In Sri Lanka, ethnic groups tend to be regionally divided, but in the Eastern District all three groups (Sinhalese, Tamil, and Muslim) live in close proximity, although the Tamil-speaking minorities are in the majority. Everyone is relieved that the war is over. However, grievances, mistrust, and enmity run deep, as do the social and psychological wounds of war. Addressing ethnic tensions head-on would be too fraught in a political climate where the Sinhalese-dominated government insists that the country’s only problem is one of economic development. Religious leaders offer a more indirect route. The Buddhist are all Sinhalese and the Hindus, Tamil; while Tamil speaking Muslims identify as their own ethnic group and during the war clashed with Hindu Tamils. Christian congregations form something of a bridge, containing both Tamil and Sinhalese speakers. The program will engage all four groups of religious leaders in community-based projects to rebuild relationships. However, sustainable peace will not come without a greater degree of social justice. As the participants come to understand each other’s challenges, it is hoped that together they can also advocate for non-discriminatory government policies.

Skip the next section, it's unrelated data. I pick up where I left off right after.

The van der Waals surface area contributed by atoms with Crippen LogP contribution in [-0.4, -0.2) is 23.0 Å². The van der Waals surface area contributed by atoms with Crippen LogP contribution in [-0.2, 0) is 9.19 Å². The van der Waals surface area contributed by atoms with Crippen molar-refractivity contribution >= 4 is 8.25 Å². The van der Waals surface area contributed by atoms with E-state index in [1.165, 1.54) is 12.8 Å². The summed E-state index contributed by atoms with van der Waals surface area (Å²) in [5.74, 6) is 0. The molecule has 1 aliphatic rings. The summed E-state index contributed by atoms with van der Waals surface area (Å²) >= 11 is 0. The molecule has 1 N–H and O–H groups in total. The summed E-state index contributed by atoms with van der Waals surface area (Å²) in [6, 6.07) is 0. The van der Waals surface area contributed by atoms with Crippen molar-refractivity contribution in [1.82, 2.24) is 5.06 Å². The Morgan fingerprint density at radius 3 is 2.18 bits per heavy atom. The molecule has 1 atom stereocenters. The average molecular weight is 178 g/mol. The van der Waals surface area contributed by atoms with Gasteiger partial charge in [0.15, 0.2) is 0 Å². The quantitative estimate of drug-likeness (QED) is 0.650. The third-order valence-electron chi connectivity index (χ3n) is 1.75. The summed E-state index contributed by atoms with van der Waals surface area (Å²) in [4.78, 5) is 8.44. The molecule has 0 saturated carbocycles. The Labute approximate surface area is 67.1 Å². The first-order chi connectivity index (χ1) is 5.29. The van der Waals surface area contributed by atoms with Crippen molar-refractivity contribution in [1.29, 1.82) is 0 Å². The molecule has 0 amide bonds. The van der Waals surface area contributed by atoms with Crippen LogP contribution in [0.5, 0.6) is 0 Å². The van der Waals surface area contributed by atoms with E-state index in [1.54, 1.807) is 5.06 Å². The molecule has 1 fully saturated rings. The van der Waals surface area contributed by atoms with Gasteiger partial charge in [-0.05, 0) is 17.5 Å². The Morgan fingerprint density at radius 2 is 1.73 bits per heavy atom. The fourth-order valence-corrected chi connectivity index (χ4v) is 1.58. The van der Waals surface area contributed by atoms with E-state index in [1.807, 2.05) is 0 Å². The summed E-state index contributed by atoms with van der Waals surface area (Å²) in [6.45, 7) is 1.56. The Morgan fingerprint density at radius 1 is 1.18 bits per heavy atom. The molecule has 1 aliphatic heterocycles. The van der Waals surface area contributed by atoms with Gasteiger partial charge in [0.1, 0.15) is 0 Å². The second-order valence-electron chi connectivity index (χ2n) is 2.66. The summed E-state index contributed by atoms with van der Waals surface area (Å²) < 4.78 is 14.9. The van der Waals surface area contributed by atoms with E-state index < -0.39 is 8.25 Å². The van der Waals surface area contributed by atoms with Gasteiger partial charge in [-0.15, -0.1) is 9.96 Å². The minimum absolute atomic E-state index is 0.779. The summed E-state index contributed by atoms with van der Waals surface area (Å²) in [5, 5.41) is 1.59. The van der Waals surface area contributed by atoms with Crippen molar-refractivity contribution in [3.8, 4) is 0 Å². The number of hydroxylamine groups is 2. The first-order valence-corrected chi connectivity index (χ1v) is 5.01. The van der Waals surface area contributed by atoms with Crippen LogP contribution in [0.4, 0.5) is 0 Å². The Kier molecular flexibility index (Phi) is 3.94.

Karuna Center is delighted to be working in partnership with the U.S. based development firm ARD and Sarvodaya Shramadana Movement
, one of Sri Lanka’s oldest and largest NGOs that has been engaged with peace rural development and community empowerment for over 50 years. The religious leaders will be able to build on Sarvodaya’s extensive village councils to develop their projects.
During this first visit, we held separate workshops for each faith group. Each group analyzed the layers of problems their communities face in the aftermath of war as well as sources of resilience and the ways in which their faith traditions can contribute to a more peaceful and tolerant future.